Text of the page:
Languages are powerful. Arrival illustrates this idea. In the interest of avoiding spoilers, Dr. Louise Banks learns something about reality that she had not known before.
While this movie is an exaggeration, by no means is this phenomenon not real. There are languages that use absolute geographic directions (north, south, east, west) giving the speakers a sense of where north, south, east, and west are at all times. Russian has a specific word for “light blue” and “dark blue”, allowing them to discern these colors quicker than others that do not.
If something is important, I think it would only help to give that something a name. It’s good then that cryptoeconomics has recently (~3 years) been named.
Cryptoeconomics and especially institutional cryptoeconomics are things I had not heard of before. Naturally, when I was asked to join a panel to discuss Institutional Cryptoeconomics, I first whipped out the handy Google to look it up, then said “yes”.
I learn well by sharing what I know, and I don’t often pass up an opportunity to do so. In this case, I thought I’d come in knowing nothing, but as I read the definition of cryptoeconomics and institutional cryptoeconomics, I found out that I had encountered these topics, before it was given a name “cryptoeconomics”.
Familiarity with this would be useful to people who are technologists in the blockchain space, people who are thinking of ICOs, people who are thinking of tokenising something, smart contract developers, blockchain developers, etc. There are questions in each of these areas that are in the general vicinity of cryptoeconomics.
The oldest definitions of cryptoeconomics I can find are from Vlad Zamfir, a researcher in the Ethereum Foundation, and from Vitalik Buterin, an Ethereum founder. They both describe a discipline that allows you to reason about the blockchain space: how the incentives and disincentives shape the system.
More recently, there has been discussion around Institutional Cryptoeconomics. It is less centered on distributed ledger/blockchain, and more about the effects that distributed ledgers have on institutions and ultimately society.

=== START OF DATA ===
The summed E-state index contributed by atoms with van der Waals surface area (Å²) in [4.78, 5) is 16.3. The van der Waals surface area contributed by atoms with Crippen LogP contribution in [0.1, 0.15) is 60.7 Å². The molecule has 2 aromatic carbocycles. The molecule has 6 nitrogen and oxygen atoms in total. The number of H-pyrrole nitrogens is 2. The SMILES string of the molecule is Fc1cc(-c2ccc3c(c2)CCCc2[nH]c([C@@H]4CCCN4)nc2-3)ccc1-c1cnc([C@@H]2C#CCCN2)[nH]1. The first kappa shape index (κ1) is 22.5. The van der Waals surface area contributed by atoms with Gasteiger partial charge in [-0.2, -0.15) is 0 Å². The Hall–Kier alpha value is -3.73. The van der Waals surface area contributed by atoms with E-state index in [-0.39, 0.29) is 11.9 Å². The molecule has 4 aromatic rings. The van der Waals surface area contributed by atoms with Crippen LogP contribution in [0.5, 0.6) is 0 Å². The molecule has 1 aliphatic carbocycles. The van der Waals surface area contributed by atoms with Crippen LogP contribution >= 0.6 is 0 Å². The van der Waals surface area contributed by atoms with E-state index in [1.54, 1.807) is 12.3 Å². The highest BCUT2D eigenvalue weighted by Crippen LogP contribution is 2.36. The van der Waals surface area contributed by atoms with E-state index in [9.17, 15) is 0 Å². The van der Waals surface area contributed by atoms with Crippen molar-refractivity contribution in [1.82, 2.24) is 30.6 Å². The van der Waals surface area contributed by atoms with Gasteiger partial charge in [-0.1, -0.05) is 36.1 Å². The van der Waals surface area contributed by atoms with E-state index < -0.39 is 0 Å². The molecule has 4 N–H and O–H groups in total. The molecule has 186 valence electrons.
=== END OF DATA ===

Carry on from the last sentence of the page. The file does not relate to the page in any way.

With the definitions of Vlad Zamfir and Vitalik Buterin, I found those to be a little too specific to make a map of it in my head. It seems that they are talking mostly about reasoning about introducing changes to a blockchain.
To categorise things, I found it helpful to think about cryptoeconomics as the study of economics when cryptography is applied. Within that study, you have institutional cryptoeconomics and what Zamfir and Buterin spoke mostly about, distributed ledger cryptoeconomics.
Yes, it IS important
In this new world of cryptoeconomics, you should no longer just think about things in a purely computer scientific manner. When I make changes to a web application because it’s slow, all I think about are the costs: the cost to produce these changes, the cost to host these changes, and the cost to the business for not having those changes.
When making changes to a blockchain, it is no longer that simple. You have to reason about economic incentives, disincentives, Game Theory — all within a framework of what cryptography does or does not do for you. Each whitepaper I have read devote significant effort to tackling the cryptoeconomics [1, 2, 3, 4] behind their ideas.
If the players in the blockchain ecosystem did not give this thought, the chances of these networks to crash and burn will probably be higher.
When finding the next institution to disrupt with your unicorn startup, you should know what kind of technology to use, and whether or not it’s appropriate.
I’m glad it has been given a word. It shows how important it is. By giving it a word, it has already become more real.